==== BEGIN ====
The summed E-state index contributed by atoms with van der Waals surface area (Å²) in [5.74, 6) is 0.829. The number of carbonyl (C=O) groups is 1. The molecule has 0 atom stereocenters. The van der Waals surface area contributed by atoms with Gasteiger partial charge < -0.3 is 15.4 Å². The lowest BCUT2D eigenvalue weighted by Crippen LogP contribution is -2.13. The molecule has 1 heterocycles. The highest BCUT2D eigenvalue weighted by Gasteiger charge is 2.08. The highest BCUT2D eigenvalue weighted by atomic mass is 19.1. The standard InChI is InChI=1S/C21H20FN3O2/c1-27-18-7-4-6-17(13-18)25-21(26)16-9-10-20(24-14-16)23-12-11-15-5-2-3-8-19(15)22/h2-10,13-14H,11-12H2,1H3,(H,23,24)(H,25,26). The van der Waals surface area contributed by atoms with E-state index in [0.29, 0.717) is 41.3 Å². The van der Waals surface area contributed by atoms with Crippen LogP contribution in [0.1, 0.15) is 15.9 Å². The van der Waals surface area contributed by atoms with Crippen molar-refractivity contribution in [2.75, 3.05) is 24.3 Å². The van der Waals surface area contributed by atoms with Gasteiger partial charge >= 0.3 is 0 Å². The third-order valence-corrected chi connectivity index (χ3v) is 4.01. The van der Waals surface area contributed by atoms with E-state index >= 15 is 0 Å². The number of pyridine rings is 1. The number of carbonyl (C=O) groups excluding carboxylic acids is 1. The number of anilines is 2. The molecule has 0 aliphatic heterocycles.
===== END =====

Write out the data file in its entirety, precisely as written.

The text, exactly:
The summed E-state index contributed by atoms with van der Waals surface area (Å²) in [5.74, 6) is 0.829. The number of carbonyl (C=O) groups is 1. The molecule has 0 atom stereocenters. The van der Waals surface area contributed by atoms with Gasteiger partial charge < -0.3 is 15.4 Å². The lowest BCUT2D eigenvalue weighted by Crippen LogP contribution is -2.13. The molecule has 1 heterocycles. The highest BCUT2D eigenvalue weighted by Gasteiger charge is 2.08. The highest BCUT2D eigenvalue weighted by atomic mass is 19.1. The standard InChI is InChI=1S/C21H20FN3O2/c1-27-18-7-4-6-17(13-18)25-21(26)16-9-10-20(24-14-16)23-12-11-15-5-2-3-8-19(15)22/h2-10,13-14H,11-12H2,1H3,(H,23,24)(H,25,26). The van der Waals surface area contributed by atoms with E-state index in [0.29, 0.717) is 41.3 Å². The van der Waals surface area contributed by atoms with Crippen LogP contribution in [0.1, 0.15) is 15.9 Å². The van der Waals surface area contributed by atoms with Crippen molar-refractivity contribution in [2.75, 3.05) is 24.3 Å². The van der Waals surface area contributed by atoms with Gasteiger partial charge >= 0.3 is 0 Å². The third-order valence-corrected chi connectivity index (χ3v) is 4.01. The van der Waals surface area contributed by atoms with E-state index >= 15 is 0 Å². The number of pyridine rings is 1. The number of carbonyl (C=O) groups excluding carboxylic acids is 1. The number of anilines is 2. The molecule has 0 aliphatic heterocycles.